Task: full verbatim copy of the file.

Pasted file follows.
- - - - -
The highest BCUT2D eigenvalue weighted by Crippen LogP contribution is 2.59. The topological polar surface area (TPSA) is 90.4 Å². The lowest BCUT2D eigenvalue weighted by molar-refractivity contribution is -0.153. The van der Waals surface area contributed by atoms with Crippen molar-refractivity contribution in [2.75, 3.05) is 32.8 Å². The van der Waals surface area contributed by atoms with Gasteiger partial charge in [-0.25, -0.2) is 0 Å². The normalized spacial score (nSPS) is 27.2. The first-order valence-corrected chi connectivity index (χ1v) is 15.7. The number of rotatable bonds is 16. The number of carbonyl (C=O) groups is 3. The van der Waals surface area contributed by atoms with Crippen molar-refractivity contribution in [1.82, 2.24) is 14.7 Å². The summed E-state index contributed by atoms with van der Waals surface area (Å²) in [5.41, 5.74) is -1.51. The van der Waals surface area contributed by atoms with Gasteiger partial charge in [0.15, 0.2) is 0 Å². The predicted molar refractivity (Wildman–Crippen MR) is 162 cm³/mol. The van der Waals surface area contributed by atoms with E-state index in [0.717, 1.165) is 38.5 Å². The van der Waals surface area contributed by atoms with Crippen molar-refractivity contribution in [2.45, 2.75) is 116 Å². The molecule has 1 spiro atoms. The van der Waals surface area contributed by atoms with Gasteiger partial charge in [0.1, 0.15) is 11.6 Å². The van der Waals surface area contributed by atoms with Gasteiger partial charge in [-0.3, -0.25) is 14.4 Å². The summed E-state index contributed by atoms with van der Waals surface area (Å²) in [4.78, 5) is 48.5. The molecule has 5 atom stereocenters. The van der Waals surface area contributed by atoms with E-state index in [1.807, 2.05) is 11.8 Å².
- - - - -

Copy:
The highest BCUT2D eigenvalue weighted by Crippen LogP contribution is 2.59. The topological polar surface area (TPSA) is 90.4 Å². The lowest BCUT2D eigenvalue weighted by molar-refractivity contribution is -0.153. The van der Waals surface area contributed by atoms with Crippen molar-refractivity contribution in [2.75, 3.05) is 32.8 Å². The van der Waals surface area contributed by atoms with Gasteiger partial charge in [-0.25, -0.2) is 0 Å². The normalized spacial score (nSPS) is 27.2. The first-order valence-corrected chi connectivity index (χ1v) is 15.7. The number of rotatable bonds is 16. The number of carbonyl (C=O) groups is 3. The van der Waals surface area contributed by atoms with Crippen molar-refractivity contribution in [1.82, 2.24) is 14.7 Å². The summed E-state index contributed by atoms with van der Waals surface area (Å²) in [5.41, 5.74) is -1.51. The van der Waals surface area contributed by atoms with Gasteiger partial charge in [0.15, 0.2) is 0 Å². The predicted molar refractivity (Wildman–Crippen MR) is 162 cm³/mol. The van der Waals surface area contributed by atoms with E-state index in [0.717, 1.165) is 38.5 Å². The van der Waals surface area contributed by atoms with Crippen molar-refractivity contribution in [2.45, 2.75) is 116 Å². The molecule has 1 spiro atoms. The van der Waals surface area contributed by atoms with Gasteiger partial charge in [0.1, 0.15) is 11.6 Å². The van der Waals surface area contributed by atoms with Gasteiger partial charge in [-0.3, -0.25) is 14.4 Å². The summed E-state index contributed by atoms with van der Waals surface area (Å²) in [4.78, 5) is 48.5. The molecule has 5 atom stereocenters. The van der Waals surface area contributed by atoms with E-state index in [1.807, 2.05) is 11.8 Å².